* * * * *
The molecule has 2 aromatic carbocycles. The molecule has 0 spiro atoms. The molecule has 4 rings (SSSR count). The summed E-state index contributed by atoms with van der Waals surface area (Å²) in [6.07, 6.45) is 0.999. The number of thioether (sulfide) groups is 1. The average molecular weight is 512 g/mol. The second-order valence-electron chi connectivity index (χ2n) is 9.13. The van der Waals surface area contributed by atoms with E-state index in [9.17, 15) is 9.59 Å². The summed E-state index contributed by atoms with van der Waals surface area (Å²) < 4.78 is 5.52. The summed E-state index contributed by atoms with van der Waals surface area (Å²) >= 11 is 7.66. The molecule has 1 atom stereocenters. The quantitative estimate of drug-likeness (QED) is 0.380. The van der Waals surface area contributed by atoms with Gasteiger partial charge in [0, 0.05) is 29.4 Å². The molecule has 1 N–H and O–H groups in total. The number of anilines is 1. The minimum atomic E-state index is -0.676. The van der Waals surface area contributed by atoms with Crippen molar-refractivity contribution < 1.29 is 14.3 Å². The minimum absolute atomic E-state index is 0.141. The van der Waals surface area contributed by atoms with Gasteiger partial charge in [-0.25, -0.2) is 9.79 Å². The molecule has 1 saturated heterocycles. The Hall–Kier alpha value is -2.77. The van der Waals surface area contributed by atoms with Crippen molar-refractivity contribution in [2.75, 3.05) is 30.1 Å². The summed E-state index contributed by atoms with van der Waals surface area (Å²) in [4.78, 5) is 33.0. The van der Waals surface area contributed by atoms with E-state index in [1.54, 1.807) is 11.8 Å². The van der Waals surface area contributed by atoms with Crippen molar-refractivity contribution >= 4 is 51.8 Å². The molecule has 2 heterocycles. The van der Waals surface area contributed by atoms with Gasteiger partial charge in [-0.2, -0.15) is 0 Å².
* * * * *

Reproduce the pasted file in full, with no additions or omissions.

The molecule has 2 aromatic carbocycles. The molecule has 0 spiro atoms. The molecule has 4 rings (SSSR count). The summed E-state index contributed by atoms with van der Waals surface area (Å²) in [6.07, 6.45) is 0.999. The number of thioether (sulfide) groups is 1. The average molecular weight is 512 g/mol. The second-order valence-electron chi connectivity index (χ2n) is 9.13. The van der Waals surface area contributed by atoms with E-state index in [9.17, 15) is 9.59 Å². The summed E-state index contributed by atoms with van der Waals surface area (Å²) < 4.78 is 5.52. The summed E-state index contributed by atoms with van der Waals surface area (Å²) >= 11 is 7.66. The molecule has 1 atom stereocenters. The quantitative estimate of drug-likeness (QED) is 0.380. The van der Waals surface area contributed by atoms with Gasteiger partial charge in [0, 0.05) is 29.4 Å². The molecule has 1 N–H and O–H groups in total. The number of anilines is 1. The minimum atomic E-state index is -0.676. The van der Waals surface area contributed by atoms with Crippen molar-refractivity contribution < 1.29 is 14.3 Å². The minimum absolute atomic E-state index is 0.141. The van der Waals surface area contributed by atoms with Gasteiger partial charge in [-0.25, -0.2) is 9.79 Å². The molecule has 1 saturated heterocycles. The Hall–Kier alpha value is -2.77. The van der Waals surface area contributed by atoms with Crippen molar-refractivity contribution in [2.75, 3.05) is 30.1 Å². The summed E-state index contributed by atoms with van der Waals surface area (Å²) in [4.78, 5) is 33.0. The van der Waals surface area contributed by atoms with E-state index in [1.54, 1.807) is 11.8 Å². The van der Waals surface area contributed by atoms with Crippen molar-refractivity contribution >= 4 is 51.8 Å². The molecule has 2 heterocycles. The van der Waals surface area contributed by atoms with Gasteiger partial charge in [-0.2, -0.15) is 0 Å².